AJ:: You just came back from a family visit in North Carolina. How are the music scenes different in the North and the South? How are the audiences different?

KT:: Those folks love their music and I believe that the music scene in Chapel Hill is rich and deep. Audiences are great everywhere.

AJ:: Any advice to musicians trying to make it in this tough music scene?

KT:: Keep playing.

AJ:: You've said that growing up with four brothers had sort of prepared you for some of the “more shocking” realities of the entertainment world. Any funny stories you'd like to share that you look back at now and laugh that proves this?

KT:: Have you got brothers? Then you know the stories!

AJ:: Alex Taylor once told me (and showed me) his Terra Nova tattoo that he told me all of your siblings had. He said it was the name of your father's boat. Is this true or was A.T. just pulling my chain? And where is your Terra Nova tattoo? And where is the boat now?

KT:: The story of the tattoo is this:

When I was 16 I went with some girlfriends from school on a trip to Grand Cayman Island. It was a quiet little place then, with long stretches of empty beaches and tortoises.

We met a tattoo artist at the bar in the little motel we were in. I realized my desire to have a tattoo, and thought that my earlobe would be a good spot. With the help of my friend Phoebe Sheldon, we came up with a small, circular symbol that encoded the sun, the moon and the water within it. I took it to our new friend to have it put on. He decided that I was too young to get a tattoo. This was, after all, way back in the mid '60s.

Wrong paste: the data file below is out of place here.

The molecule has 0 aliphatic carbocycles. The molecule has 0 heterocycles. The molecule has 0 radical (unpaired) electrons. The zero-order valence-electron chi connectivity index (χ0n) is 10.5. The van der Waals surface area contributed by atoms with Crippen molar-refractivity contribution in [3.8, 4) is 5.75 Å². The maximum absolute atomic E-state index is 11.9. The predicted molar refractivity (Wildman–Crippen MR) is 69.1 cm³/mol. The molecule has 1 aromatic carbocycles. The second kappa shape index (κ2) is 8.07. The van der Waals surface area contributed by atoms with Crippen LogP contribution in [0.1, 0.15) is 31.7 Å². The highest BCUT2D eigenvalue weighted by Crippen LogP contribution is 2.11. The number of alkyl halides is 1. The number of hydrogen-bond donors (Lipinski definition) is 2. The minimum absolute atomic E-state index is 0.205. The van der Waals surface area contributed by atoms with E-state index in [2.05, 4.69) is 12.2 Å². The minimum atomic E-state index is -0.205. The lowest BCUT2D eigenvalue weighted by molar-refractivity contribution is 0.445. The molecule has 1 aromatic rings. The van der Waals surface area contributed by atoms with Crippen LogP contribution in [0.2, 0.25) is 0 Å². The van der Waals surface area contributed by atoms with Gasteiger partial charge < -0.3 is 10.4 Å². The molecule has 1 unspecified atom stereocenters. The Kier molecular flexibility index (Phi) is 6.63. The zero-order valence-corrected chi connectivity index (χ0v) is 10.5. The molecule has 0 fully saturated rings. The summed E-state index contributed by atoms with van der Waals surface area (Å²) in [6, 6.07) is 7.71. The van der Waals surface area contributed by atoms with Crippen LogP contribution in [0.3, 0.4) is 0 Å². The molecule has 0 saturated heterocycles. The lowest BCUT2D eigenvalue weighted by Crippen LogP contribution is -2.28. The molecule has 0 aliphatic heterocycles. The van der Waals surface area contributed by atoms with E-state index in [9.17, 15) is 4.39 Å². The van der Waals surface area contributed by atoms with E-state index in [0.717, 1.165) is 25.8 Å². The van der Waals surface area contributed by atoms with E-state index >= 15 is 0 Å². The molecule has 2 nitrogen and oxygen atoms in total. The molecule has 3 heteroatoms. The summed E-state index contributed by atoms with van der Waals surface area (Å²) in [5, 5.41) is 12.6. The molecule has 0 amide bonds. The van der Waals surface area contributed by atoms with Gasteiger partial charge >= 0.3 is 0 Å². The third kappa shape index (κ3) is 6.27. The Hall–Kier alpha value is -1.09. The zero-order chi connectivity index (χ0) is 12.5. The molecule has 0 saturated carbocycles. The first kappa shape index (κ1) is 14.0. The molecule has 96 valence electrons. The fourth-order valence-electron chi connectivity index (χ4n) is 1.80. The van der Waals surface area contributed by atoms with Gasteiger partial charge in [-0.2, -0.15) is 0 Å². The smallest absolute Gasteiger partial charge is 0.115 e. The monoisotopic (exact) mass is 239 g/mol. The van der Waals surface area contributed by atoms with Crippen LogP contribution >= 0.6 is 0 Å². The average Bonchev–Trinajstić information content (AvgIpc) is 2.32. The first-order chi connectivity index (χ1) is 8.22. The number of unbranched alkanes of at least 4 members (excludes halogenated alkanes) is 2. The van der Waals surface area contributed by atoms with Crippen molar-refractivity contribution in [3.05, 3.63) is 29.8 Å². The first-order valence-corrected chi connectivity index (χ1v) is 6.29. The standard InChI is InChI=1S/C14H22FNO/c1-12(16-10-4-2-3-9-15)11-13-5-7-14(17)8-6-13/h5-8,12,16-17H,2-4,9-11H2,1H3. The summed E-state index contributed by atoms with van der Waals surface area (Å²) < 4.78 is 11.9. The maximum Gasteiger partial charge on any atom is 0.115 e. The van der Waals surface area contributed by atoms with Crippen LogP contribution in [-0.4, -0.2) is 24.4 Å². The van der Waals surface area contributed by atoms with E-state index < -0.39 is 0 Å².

So a couple of years later, at the age of 18, I was visiting James in London. It was while he was working on his record that he made at Apple Records. This was where and when I met Peter Asher, who later was my manager and produced my first record, Sister Kate.

We were on King's Road one Saturday; they would close the road down and vendors would line the street with tables of antiques. It was very festive and colorful. On the street I saw a huge man, covered in tattoos. I asked him if I could ask him about them. He said yes. When I asked him where he had gotten them, he told me he had been all over the world and had gotten tattoos from many artists in many places, but his favorite artist was a guy who was sixty miles outside of London. I got his name and James, a friend of ours and I got in a car and made the trip out there to see him.